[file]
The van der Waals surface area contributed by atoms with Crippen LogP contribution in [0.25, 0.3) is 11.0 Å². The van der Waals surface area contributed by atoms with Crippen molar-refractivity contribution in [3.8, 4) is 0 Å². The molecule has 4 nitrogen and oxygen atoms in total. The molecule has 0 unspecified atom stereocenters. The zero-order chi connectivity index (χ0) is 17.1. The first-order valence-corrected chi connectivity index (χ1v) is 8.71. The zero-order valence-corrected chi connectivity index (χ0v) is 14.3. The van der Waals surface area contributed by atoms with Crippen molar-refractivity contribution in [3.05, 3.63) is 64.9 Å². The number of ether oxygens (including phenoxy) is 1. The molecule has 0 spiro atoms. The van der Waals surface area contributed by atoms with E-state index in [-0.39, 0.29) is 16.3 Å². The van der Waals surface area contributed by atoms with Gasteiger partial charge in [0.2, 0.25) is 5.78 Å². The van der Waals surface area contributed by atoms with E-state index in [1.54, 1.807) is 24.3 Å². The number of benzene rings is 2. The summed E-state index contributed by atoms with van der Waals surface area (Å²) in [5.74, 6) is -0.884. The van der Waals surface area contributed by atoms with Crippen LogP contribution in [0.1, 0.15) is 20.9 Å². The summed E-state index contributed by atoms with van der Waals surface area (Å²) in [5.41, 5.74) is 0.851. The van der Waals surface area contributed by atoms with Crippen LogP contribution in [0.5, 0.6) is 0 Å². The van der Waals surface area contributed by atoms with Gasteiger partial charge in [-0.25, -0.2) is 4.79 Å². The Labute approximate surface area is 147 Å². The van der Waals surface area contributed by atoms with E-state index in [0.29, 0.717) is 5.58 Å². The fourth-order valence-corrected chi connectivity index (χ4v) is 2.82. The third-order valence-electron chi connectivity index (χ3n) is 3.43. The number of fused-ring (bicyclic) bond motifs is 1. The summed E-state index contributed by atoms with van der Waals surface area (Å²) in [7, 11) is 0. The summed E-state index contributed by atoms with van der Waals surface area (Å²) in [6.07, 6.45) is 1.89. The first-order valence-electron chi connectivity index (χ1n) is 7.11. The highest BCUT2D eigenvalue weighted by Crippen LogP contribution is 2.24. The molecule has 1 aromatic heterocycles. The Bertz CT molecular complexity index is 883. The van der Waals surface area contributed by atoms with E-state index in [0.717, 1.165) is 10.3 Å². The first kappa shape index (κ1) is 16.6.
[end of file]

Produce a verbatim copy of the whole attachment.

The van der Waals surface area contributed by atoms with Crippen LogP contribution in [0.25, 0.3) is 11.0 Å². The van der Waals surface area contributed by atoms with Crippen molar-refractivity contribution in [3.8, 4) is 0 Å². The molecule has 4 nitrogen and oxygen atoms in total. The molecule has 0 unspecified atom stereocenters. The zero-order chi connectivity index (χ0) is 17.1. The first-order valence-corrected chi connectivity index (χ1v) is 8.71. The zero-order valence-corrected chi connectivity index (χ0v) is 14.3. The van der Waals surface area contributed by atoms with Crippen molar-refractivity contribution in [3.05, 3.63) is 64.9 Å². The number of ether oxygens (including phenoxy) is 1. The molecule has 0 spiro atoms. The van der Waals surface area contributed by atoms with E-state index in [-0.39, 0.29) is 16.3 Å². The van der Waals surface area contributed by atoms with Gasteiger partial charge in [0.2, 0.25) is 5.78 Å². The van der Waals surface area contributed by atoms with E-state index in [1.54, 1.807) is 24.3 Å². The number of benzene rings is 2. The summed E-state index contributed by atoms with van der Waals surface area (Å²) in [5.74, 6) is -0.884. The van der Waals surface area contributed by atoms with Crippen LogP contribution in [0.1, 0.15) is 20.9 Å². The summed E-state index contributed by atoms with van der Waals surface area (Å²) in [5.41, 5.74) is 0.851. The van der Waals surface area contributed by atoms with Crippen LogP contribution in [0.5, 0.6) is 0 Å². The van der Waals surface area contributed by atoms with Gasteiger partial charge in [-0.25, -0.2) is 4.79 Å². The Labute approximate surface area is 147 Å². The van der Waals surface area contributed by atoms with E-state index in [0.29, 0.717) is 5.58 Å². The fourth-order valence-corrected chi connectivity index (χ4v) is 2.82. The third-order valence-electron chi connectivity index (χ3n) is 3.43. The number of fused-ring (bicyclic) bond motifs is 1. The summed E-state index contributed by atoms with van der Waals surface area (Å²) in [7, 11) is 0. The summed E-state index contributed by atoms with van der Waals surface area (Å²) in [6.07, 6.45) is 1.89. The first-order valence-electron chi connectivity index (χ1n) is 7.11. The highest BCUT2D eigenvalue weighted by Crippen LogP contribution is 2.24. The molecule has 1 aromatic heterocycles. The Bertz CT molecular complexity index is 883. The van der Waals surface area contributed by atoms with E-state index in [0.717, 1.165) is 10.3 Å². The first kappa shape index (κ1) is 16.6.